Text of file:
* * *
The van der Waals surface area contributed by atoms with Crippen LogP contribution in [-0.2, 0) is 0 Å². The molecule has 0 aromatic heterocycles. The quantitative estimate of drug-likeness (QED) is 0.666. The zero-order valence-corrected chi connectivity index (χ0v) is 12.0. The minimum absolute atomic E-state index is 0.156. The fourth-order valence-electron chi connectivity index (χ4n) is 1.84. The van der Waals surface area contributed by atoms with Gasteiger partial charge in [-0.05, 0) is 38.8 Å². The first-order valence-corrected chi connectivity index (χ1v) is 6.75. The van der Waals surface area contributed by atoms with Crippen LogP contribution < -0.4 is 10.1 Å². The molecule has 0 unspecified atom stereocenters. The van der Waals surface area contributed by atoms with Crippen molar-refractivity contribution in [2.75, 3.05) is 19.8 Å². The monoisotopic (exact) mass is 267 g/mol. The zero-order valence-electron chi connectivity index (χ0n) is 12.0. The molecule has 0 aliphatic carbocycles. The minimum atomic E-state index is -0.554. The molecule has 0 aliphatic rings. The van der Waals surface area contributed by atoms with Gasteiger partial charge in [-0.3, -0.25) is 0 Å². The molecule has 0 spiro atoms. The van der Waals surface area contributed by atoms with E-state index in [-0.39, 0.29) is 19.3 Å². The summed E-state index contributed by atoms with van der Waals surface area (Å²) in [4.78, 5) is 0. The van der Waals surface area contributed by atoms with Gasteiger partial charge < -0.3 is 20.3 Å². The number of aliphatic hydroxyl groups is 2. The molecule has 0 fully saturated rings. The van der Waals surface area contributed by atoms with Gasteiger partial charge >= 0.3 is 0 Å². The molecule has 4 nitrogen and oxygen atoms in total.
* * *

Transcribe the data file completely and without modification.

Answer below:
The van der Waals surface area contributed by atoms with Crippen LogP contribution in [-0.2, 0) is 0 Å². The molecule has 0 aromatic heterocycles. The quantitative estimate of drug-likeness (QED) is 0.666. The zero-order valence-corrected chi connectivity index (χ0v) is 12.0. The minimum absolute atomic E-state index is 0.156. The fourth-order valence-electron chi connectivity index (χ4n) is 1.84. The van der Waals surface area contributed by atoms with Gasteiger partial charge in [-0.05, 0) is 38.8 Å². The first-order valence-corrected chi connectivity index (χ1v) is 6.75. The van der Waals surface area contributed by atoms with Crippen LogP contribution < -0.4 is 10.1 Å². The molecule has 0 unspecified atom stereocenters. The van der Waals surface area contributed by atoms with Crippen molar-refractivity contribution in [2.75, 3.05) is 19.8 Å². The monoisotopic (exact) mass is 267 g/mol. The zero-order valence-electron chi connectivity index (χ0n) is 12.0. The molecule has 0 aliphatic carbocycles. The minimum atomic E-state index is -0.554. The molecule has 0 aliphatic rings. The van der Waals surface area contributed by atoms with Gasteiger partial charge in [-0.3, -0.25) is 0 Å². The molecule has 0 spiro atoms. The van der Waals surface area contributed by atoms with E-state index in [-0.39, 0.29) is 19.3 Å². The summed E-state index contributed by atoms with van der Waals surface area (Å²) in [4.78, 5) is 0. The van der Waals surface area contributed by atoms with Gasteiger partial charge < -0.3 is 20.3 Å². The number of aliphatic hydroxyl groups is 2. The molecule has 0 fully saturated rings. The van der Waals surface area contributed by atoms with Gasteiger partial charge >= 0.3 is 0 Å². The molecule has 4 nitrogen and oxygen atoms in total.